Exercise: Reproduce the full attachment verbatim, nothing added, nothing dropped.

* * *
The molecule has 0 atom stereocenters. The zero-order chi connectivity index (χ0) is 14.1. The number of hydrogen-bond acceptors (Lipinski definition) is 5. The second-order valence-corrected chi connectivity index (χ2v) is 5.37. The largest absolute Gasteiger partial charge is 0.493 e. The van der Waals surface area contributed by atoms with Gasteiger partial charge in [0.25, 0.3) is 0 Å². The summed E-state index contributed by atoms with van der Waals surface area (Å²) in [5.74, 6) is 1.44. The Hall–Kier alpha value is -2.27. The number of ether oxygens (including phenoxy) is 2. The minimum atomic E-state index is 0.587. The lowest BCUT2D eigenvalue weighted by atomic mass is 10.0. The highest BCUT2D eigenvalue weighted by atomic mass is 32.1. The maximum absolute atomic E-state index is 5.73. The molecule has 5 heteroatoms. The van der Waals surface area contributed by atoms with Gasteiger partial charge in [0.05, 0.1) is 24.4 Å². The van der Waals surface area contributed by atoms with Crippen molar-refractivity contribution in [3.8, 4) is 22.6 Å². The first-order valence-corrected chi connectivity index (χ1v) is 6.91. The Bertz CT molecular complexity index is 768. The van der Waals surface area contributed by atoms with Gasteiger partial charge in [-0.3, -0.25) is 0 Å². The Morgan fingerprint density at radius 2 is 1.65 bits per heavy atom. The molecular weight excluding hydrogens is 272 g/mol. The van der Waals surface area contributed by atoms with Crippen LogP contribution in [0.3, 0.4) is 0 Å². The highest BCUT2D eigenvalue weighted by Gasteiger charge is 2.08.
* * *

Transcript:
The molecule has 0 atom stereocenters. The zero-order chi connectivity index (χ0) is 14.1. The number of hydrogen-bond acceptors (Lipinski definition) is 5. The second-order valence-corrected chi connectivity index (χ2v) is 5.37. The largest absolute Gasteiger partial charge is 0.493 e. The van der Waals surface area contributed by atoms with Gasteiger partial charge in [0.25, 0.3) is 0 Å². The summed E-state index contributed by atoms with van der Waals surface area (Å²) in [5.74, 6) is 1.44. The Hall–Kier alpha value is -2.27. The number of ether oxygens (including phenoxy) is 2. The minimum atomic E-state index is 0.587. The lowest BCUT2D eigenvalue weighted by atomic mass is 10.0. The highest BCUT2D eigenvalue weighted by atomic mass is 32.1. The maximum absolute atomic E-state index is 5.73. The molecule has 5 heteroatoms. The van der Waals surface area contributed by atoms with Gasteiger partial charge in [0.05, 0.1) is 24.4 Å². The van der Waals surface area contributed by atoms with Crippen molar-refractivity contribution in [3.8, 4) is 22.6 Å². The first-order valence-corrected chi connectivity index (χ1v) is 6.91. The Bertz CT molecular complexity index is 768. The van der Waals surface area contributed by atoms with Gasteiger partial charge in [-0.3, -0.25) is 0 Å². The Morgan fingerprint density at radius 2 is 1.65 bits per heavy atom. The molecular weight excluding hydrogens is 272 g/mol. The van der Waals surface area contributed by atoms with Crippen LogP contribution in [0.3, 0.4) is 0 Å². The highest BCUT2D eigenvalue weighted by Gasteiger charge is 2.08.